IFTTT (If This Then That) is looking at big competition as Microsoft enters the fray for automated processes. A blog post shows Microsoft has been taking a good look at IFTTTs formula because its new Microsoft Flow service seems awkwardly similar. It’s more limited than IFTTT, which makes perfect sense since it’s still in its preview stages. But with Microsoft at the wheel, it’s got huge potential.
Automated workflows like those constructed in IFTTT basically exist to kill the more arduous and time-consuming tasks of your everyday life. Perhaps you don’t want the IoT door to your room to lock itself when you boot up your gaming console, or perhaps you want an automated response sent to anyone who calls when the phone is in silent mode? Automated processes are the epitome of convenience, and with this, one of the world’s leading software companies is battling it out to create the best automation service available.
Not all services are available, of course — skimming through the company’s automation templates reveal that you’re limited to mainly using Microsoft’s products if you want to make the most of it. Third-party services that are supported include Slack, GitHub, Twitter, and Google Drive. Here are two of the current most-popular flows available when you sign up for the service: “Create a to-do item in Wunderlist for important emails,” and “Copy new files in Dropbox to a specific folder on OneDrive.”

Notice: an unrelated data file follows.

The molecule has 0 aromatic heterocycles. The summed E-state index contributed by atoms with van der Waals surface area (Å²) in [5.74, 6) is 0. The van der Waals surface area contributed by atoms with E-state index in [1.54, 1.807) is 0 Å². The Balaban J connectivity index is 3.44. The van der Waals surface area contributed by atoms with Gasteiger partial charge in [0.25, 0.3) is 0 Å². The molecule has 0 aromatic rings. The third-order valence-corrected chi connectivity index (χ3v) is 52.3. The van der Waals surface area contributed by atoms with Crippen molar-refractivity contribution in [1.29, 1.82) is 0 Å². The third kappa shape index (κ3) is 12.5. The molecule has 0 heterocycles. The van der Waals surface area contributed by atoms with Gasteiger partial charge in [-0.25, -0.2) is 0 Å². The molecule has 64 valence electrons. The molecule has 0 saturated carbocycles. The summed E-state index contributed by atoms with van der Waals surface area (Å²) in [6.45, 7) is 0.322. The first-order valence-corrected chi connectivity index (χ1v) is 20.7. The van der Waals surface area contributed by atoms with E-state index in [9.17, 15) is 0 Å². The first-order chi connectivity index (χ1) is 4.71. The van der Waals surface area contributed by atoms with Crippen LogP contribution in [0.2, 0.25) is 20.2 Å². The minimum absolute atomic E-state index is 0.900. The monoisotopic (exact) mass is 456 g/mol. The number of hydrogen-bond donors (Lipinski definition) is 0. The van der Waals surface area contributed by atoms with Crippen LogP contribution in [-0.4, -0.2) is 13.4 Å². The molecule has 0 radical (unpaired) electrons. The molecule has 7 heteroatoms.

The blog post details more specific scenarios in which the development team is using Flow. “We have been working on some blog posts to help you understand and get started with flow, and even to debug them, and we wanted to be sure that all of the posts were reviewed and approved,” writes Stephen Siciliano, principal group PM manager for Microsoft Flow. “We created a simple approval workflow that asks me if the blog is ready, and if it is the flow copies it to a folder called Final.”
Automated processes like those handled by Microsoft Flow and IFTTT are still very much in their infancy. It can often be a bit complicated to get your head around the concept and how flows scale. IFTTT has established itself on the market since a long time back, and it’s implemented the app support it needs to keep it relevant. Microsoft, on the other hand barely supports more than 35 services. That’s a measly sum compared to the more than 300 services provided via IFTTT. But Microsoft brings to the table a wide range of skills and artificial intelligence. The company is unlikely to let those qualities go to waste as it moves forward.
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